Created on 21 March 2012
The Mountaineers are again making waves in the NFL.
Appalachian State’s pro day workout welcomed representatives from 26 NFL franchises. The reps evaluated the players on a series of position-specific drills and the 40-yard dash.
The biggest draw of the day was senior wide receiver Brian Quick, who was listed 6’4” in February’s NFL Combine. Quick has the potential to be the highest drafted Mountaineer since Dexter Jackson was selected in the second round, No. 58 overall, in 2008.
Quick has been seen in most mock drafts between the second and fifth rounds, and is listed as a top 10 receiver on most analysts’ draft boards.
Although Appalachian State does not release the 40-yard dash times of their players during pro day, Quick said he performed consistently with his 4.55 mark at the Combine.
Despite the buzz surrounding Quick’s draft status, the wide receiver has refrained from speculation.
“At the end of the day I want to stay in the NFL,” Quick said. “Getting picked is just the first step. I don’t care about the money.”
Quick said in preparation for ASU’s pro day, he worked out for nearly eight hours a day, and worked extensively to figure out the difference between NFL and collegiate terminology.
Despite having to learn new terminology and play a more under-center oriented offense, Quick thinks he’s improved since the Senior Bowl that took place in early Febuary.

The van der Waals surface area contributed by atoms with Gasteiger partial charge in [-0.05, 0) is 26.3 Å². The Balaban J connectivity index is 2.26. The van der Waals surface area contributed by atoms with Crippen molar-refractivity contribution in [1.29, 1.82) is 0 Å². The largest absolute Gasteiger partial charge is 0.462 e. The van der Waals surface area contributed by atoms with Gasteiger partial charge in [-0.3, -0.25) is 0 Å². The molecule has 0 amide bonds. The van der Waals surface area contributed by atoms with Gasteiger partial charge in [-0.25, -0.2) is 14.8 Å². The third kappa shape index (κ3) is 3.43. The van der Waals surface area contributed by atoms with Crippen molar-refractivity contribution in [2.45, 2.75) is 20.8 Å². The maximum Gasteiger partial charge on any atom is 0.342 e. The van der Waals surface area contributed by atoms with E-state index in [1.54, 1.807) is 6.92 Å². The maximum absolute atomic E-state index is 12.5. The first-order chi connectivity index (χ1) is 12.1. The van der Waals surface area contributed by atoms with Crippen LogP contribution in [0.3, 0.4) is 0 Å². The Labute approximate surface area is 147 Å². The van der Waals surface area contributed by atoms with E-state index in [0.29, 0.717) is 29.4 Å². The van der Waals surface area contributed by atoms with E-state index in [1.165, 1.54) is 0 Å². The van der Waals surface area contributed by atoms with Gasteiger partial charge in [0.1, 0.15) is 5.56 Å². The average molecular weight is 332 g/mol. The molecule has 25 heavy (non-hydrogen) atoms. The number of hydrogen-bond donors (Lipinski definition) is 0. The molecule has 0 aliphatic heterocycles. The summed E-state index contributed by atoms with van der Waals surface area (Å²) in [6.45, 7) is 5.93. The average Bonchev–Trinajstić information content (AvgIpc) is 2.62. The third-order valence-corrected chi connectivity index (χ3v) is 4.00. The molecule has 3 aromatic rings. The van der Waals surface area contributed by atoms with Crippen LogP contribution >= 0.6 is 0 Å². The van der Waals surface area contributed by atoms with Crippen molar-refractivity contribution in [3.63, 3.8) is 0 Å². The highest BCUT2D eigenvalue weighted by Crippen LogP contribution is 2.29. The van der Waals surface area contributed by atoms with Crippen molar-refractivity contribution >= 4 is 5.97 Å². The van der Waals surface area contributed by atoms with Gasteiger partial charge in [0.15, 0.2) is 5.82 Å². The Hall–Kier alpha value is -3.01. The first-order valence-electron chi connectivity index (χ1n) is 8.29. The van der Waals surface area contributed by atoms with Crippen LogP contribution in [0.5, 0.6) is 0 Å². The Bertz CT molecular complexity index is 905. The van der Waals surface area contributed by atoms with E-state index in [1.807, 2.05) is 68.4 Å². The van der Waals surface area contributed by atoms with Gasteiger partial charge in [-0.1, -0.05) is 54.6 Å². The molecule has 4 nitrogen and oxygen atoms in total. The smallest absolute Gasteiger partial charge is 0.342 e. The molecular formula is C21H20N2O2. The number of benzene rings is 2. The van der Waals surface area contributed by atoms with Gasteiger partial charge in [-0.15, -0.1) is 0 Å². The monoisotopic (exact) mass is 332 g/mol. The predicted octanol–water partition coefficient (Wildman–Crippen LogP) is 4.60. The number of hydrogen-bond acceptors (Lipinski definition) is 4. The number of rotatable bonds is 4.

Quick said he was nervous about losing his starting spot on the team and dropped three or so balls in the first practice, before improving and earning praise from NFL Network analyst Mike Mayock.
Maycock said Quick “made money” during the week.
“It’s all about coaching,” Quick said. “I had the best coach for me. Guys from other schools know the terminology a little bit better…Those guys are human. They’re not better than me or less. They’re just out there trying to work and I support them.”
Until the draft, scheduled for April 28-30, Quick admits he’ll avoid thinking too hard about where he could be living in May.
“I’ve been thinking about it, but I’m going to let God take care of it,” he said. “You don’t have to think about it. Just let it come to you. Of course it’s in my head because I’m very eager to know. It’s my job.”
Along with Quick, DeAndre Presley and other ASU seniors attended Febuary’s NFL Combine.
“These guys are consistent - everything that happened today didn’t start today,” strength and conditioning coach Kareem Young said. “For you to have 26 teams to come back here after doing their homework, it shows you what these guys have accomplished.”
Presley’s key to being drafted or signed by an NFL team lies in his versatility. Presley has seen interest from teams as a wide receiver, a defensive back and as a return specialist.
“The fact that I can play many positions, a team can’t say ‘Oh, he can’t do this,’” Presley said. “They can come in and see that I can do multiple roles.”Story: JAKE AMBERG, Sports Editor and TYLER WOOD, Sports Reporter